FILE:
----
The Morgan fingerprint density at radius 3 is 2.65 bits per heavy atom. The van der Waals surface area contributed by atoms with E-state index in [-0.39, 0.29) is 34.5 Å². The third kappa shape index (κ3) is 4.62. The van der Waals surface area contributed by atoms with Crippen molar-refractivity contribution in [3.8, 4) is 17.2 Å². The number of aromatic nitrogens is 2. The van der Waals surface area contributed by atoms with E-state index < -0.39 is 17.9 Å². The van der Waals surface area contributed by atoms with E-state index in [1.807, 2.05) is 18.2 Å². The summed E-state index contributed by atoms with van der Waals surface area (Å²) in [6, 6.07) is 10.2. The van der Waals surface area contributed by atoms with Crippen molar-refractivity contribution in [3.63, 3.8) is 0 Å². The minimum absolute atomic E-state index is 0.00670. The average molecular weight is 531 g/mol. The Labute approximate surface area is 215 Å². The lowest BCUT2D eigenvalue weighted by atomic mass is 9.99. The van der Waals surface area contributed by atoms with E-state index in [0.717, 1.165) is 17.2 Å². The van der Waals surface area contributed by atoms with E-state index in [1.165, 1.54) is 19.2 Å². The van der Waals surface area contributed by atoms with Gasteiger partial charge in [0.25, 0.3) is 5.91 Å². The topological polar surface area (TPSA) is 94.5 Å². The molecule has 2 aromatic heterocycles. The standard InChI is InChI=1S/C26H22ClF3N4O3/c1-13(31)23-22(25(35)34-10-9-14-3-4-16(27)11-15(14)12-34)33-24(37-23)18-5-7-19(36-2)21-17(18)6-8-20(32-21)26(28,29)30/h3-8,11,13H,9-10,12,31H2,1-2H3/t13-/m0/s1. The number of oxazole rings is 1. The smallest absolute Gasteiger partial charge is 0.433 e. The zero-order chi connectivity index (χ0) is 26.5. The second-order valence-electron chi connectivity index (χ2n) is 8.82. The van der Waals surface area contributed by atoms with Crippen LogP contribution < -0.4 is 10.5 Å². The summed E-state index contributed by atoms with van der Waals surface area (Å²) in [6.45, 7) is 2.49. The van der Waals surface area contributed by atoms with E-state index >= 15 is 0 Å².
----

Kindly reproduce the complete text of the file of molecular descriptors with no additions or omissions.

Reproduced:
The Morgan fingerprint density at radius 3 is 2.65 bits per heavy atom. The van der Waals surface area contributed by atoms with E-state index in [-0.39, 0.29) is 34.5 Å². The third kappa shape index (κ3) is 4.62. The van der Waals surface area contributed by atoms with Crippen molar-refractivity contribution in [3.8, 4) is 17.2 Å². The number of aromatic nitrogens is 2. The van der Waals surface area contributed by atoms with E-state index < -0.39 is 17.9 Å². The van der Waals surface area contributed by atoms with E-state index in [1.807, 2.05) is 18.2 Å². The summed E-state index contributed by atoms with van der Waals surface area (Å²) in [6, 6.07) is 10.2. The van der Waals surface area contributed by atoms with Crippen molar-refractivity contribution in [3.63, 3.8) is 0 Å². The minimum absolute atomic E-state index is 0.00670. The average molecular weight is 531 g/mol. The Labute approximate surface area is 215 Å². The lowest BCUT2D eigenvalue weighted by atomic mass is 9.99. The van der Waals surface area contributed by atoms with E-state index in [0.717, 1.165) is 17.2 Å². The van der Waals surface area contributed by atoms with E-state index in [1.165, 1.54) is 19.2 Å². The van der Waals surface area contributed by atoms with Gasteiger partial charge in [0.25, 0.3) is 5.91 Å². The topological polar surface area (TPSA) is 94.5 Å². The molecule has 2 aromatic heterocycles. The standard InChI is InChI=1S/C26H22ClF3N4O3/c1-13(31)23-22(25(35)34-10-9-14-3-4-16(27)11-15(14)12-34)33-24(37-23)18-5-7-19(36-2)21-17(18)6-8-20(32-21)26(28,29)30/h3-8,11,13H,9-10,12,31H2,1-2H3/t13-/m0/s1. The number of oxazole rings is 1. The smallest absolute Gasteiger partial charge is 0.433 e. The zero-order chi connectivity index (χ0) is 26.5. The second-order valence-electron chi connectivity index (χ2n) is 8.82. The van der Waals surface area contributed by atoms with Crippen LogP contribution < -0.4 is 10.5 Å². The summed E-state index contributed by atoms with van der Waals surface area (Å²) in [6.45, 7) is 2.49. The van der Waals surface area contributed by atoms with E-state index >= 15 is 0 Å².